UConn’s student-operated radio station is looking to the University’s past to continue moving forward with its digital future.
The debut earlier this year of “The Story of Storrs” marked the first originally developed podcast production for WHUS that is available via iTunes as well as on the station’s website. Like many radio stations, WHUS has posted regularly scheduled talk shows as podcasts on its website in an effort to expand listenership from traditional over-the-air broadcasting to mobile devices, but “The Story of Storrs” is the first production created as a podcast.
“Audio is a powerful medium. You can bring it everywhere. It leaves your hands free, your eyes free,” says Jason McMullan, the station’s program coordinator. “The heavy audio consumers have moved on to personal devices. They’re picking what they’re going to listen to and the order it happens. Podcasting is our way to make as much of our content as possible in that format.”
Charlie Smart ’18 (CLAS), a journalism major who is news director for WHUS, had been thinking about creating a podcast when he read an online item about UConn history. He asked Helen Stec ’18 (CLAS), a history and English major who is part of the news staff, to help develop the idea while each of them was involved with an internship that provided opportunities to further develop the skills required to produce a podcast – Smart working last summer on news stories at WNPR, Connecticut’s local public radio station, and Stec conducting research this semester at the Mansfield Historical Society.
Smart met with McMullan to discuss the options for program format and length, and the technical requirements for the podcast. Both are avid podcast listeners, and they reviewed the production elements for a successful podcast that can build an audience. The result is a conversational story-telling format with interviews, crisp writing, and varied music in the background, akin to long-form National Public Radio stories. Each podcast is between 10 and 15 minutes in length.
The first two episodes of “The Story of Storrs” trace the origins of UConn as The Storrs Agricultural School and the transition to Connecticut’s land grant institution as the Storrs Agricultural College. These podcasts serve as the foundation for the production. They include readings from letters and documents found in the University Archives, which are part of Archives & Special Collections at the Thomas J. Dodd Research Center. There are also comments from interviews conducted with Bruce M. Stave, Board of Trustees Distinguished Professor of History Emeritus and author of the 2006 history of UConn, Red Brick in the Land of Steady Habits, as well as from Betsy Pittman, archivist in Archives & Special Collections at the Dodd Research Center; Dennis Pierce, director of UConn Dining Services; Noel Miller, president of the Connecticut State Grange, a fraternal organization that supports the agricultural community; and Nathan Sorber, co-editor of the 2013 book The Land Grant College and the Reshaping of American Higher Education (Transaction Publishers).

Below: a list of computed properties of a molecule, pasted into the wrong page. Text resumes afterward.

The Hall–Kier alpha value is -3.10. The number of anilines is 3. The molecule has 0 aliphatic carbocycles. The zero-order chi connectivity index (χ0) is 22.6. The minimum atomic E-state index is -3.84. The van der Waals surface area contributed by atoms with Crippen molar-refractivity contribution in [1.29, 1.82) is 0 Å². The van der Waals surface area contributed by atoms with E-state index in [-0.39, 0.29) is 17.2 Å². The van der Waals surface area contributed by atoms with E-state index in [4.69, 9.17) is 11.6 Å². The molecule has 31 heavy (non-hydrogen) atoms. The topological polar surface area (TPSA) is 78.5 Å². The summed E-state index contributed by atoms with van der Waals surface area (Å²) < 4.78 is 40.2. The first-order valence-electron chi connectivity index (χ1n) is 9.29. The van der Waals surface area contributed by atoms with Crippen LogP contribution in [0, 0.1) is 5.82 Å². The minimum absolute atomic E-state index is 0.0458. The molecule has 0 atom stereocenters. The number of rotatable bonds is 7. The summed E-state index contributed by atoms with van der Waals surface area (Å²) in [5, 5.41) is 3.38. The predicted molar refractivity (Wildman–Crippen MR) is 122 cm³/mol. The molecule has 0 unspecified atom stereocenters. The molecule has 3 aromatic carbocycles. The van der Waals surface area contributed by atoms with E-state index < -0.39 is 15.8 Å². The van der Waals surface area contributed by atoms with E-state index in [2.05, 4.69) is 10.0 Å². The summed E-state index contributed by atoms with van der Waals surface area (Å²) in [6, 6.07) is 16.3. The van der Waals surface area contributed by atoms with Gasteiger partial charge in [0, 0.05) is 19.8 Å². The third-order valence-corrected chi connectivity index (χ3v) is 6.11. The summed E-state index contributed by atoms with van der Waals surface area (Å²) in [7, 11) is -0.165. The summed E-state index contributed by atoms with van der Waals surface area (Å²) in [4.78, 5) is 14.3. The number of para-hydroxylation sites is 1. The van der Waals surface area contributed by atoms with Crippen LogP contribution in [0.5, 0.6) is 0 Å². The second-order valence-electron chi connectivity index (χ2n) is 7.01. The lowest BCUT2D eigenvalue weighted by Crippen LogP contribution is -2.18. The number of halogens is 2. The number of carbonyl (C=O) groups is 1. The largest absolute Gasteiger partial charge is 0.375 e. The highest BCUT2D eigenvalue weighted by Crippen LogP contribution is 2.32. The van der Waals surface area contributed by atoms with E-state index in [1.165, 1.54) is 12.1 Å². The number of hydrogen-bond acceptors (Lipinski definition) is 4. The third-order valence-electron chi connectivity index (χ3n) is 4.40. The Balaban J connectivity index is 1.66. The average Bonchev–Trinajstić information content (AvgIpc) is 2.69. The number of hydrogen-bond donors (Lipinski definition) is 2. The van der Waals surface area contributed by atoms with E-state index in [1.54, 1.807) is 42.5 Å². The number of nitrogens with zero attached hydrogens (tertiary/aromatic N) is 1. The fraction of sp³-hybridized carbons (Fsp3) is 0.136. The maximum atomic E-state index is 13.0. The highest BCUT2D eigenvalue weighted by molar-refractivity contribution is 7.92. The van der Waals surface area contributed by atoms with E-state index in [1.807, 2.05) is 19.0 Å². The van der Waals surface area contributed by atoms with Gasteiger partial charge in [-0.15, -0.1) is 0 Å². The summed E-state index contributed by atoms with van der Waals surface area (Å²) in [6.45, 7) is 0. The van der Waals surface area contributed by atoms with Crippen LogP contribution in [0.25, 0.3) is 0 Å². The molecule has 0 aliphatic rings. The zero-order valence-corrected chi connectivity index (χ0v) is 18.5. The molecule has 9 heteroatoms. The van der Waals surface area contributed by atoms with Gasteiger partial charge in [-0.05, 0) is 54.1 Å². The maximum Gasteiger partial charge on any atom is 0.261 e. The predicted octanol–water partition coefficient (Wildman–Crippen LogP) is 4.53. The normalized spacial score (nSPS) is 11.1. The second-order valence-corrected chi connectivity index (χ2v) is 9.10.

“There’s two types of episodes that we’re trying to do. There are those that take a short snapshot of time, like the land grant and the Vietnam War protests, and then there’s the long survey ones, like the history of Jonathan and the history of women at the University,” says Smart. “We’re trying to do different formats.”
Future episodes of “The Story of Storrs” will focus on various aspects of campus life, landmark events, and personalities that are part of the 135-year history of UConn. The most recently posted episode is “UConn and the Vietnam War,” which examines campus protests during the mid-1960s. Stec and Smart are researching episodes on the history of women on campus, the impact of the House Un-American Activities Committee hearings on Storrs in the early 1950s, and the Jonathan the Husky mascot.
Stec says Stave’s book is a source of interview subjects they are hoping to find for first-person accounts to use in various episodes. “The book was helpful because it had names in it,” she says. “Once you get the names, you have Google, and you can go through The Daily Campus archives and Linked-In and find people.”
Pittman, the archivist who has helped guide the students in their research, says Smart and Stec had already put in a tremendous amount of work before they came to the Dodd Center. “They looked in the right places and asked the right questions,” she says. “As a student project, it’s best that the students pick out things they think other students will be interested in. What they find of interest, that’s what they’re going to be enthusiastic about. When I listened to the second podcast on the Grange, it just blew me away. It’s very accessible. When the first story came out, we put a link to it on our blog because they are using historic documents. They’ve picked topics that would pique people’s interest.”
McMullan adds that the initial listener response to the podcasts is promising, with about 100 downloads from the WHUS website.
“The way podcasts grow is that people recommend them to others,” he says. “These were good numbers for a podcast launched by an institution that hasn’t done it before. Charlie and Helen have a lot of material they could cover, and there’s a lot of interest. They’ve been contacted by people who listened and made suggestions for other episodes. That form of listener engagement means you have people excited about the subject.”